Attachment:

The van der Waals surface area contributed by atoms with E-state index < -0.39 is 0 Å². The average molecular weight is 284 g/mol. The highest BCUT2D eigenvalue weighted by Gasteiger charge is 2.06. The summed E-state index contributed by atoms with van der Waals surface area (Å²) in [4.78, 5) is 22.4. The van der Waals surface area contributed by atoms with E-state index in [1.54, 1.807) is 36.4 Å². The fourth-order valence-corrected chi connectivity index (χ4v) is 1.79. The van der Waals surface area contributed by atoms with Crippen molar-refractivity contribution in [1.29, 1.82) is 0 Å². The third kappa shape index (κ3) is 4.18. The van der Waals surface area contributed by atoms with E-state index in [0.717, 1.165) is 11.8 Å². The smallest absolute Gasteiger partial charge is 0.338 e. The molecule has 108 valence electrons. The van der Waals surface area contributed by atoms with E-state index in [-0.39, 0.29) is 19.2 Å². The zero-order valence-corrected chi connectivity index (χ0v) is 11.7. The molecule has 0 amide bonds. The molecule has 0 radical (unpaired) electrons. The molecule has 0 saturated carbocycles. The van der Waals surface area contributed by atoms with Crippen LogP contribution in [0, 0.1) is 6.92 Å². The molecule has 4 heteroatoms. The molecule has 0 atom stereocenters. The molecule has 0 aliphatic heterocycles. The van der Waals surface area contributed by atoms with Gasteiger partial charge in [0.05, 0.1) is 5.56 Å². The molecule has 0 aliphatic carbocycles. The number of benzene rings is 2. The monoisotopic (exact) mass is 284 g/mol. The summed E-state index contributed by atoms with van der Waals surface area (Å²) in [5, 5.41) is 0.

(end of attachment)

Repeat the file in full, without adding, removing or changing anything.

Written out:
The van der Waals surface area contributed by atoms with E-state index < -0.39 is 0 Å². The average molecular weight is 284 g/mol. The highest BCUT2D eigenvalue weighted by Gasteiger charge is 2.06. The summed E-state index contributed by atoms with van der Waals surface area (Å²) in [4.78, 5) is 22.4. The van der Waals surface area contributed by atoms with E-state index in [1.54, 1.807) is 36.4 Å². The fourth-order valence-corrected chi connectivity index (χ4v) is 1.79. The van der Waals surface area contributed by atoms with Crippen molar-refractivity contribution in [1.29, 1.82) is 0 Å². The third kappa shape index (κ3) is 4.18. The van der Waals surface area contributed by atoms with E-state index in [0.717, 1.165) is 11.8 Å². The smallest absolute Gasteiger partial charge is 0.338 e. The molecule has 108 valence electrons. The van der Waals surface area contributed by atoms with E-state index in [-0.39, 0.29) is 19.2 Å². The zero-order valence-corrected chi connectivity index (χ0v) is 11.7. The molecule has 0 amide bonds. The molecule has 0 radical (unpaired) electrons. The molecule has 0 saturated carbocycles. The van der Waals surface area contributed by atoms with Crippen LogP contribution in [0, 0.1) is 6.92 Å². The molecule has 4 heteroatoms. The molecule has 0 atom stereocenters. The molecule has 0 aliphatic heterocycles. The van der Waals surface area contributed by atoms with Gasteiger partial charge in [0.05, 0.1) is 5.56 Å². The molecule has 0 aliphatic carbocycles. The number of benzene rings is 2. The monoisotopic (exact) mass is 284 g/mol. The summed E-state index contributed by atoms with van der Waals surface area (Å²) in [5, 5.41) is 0.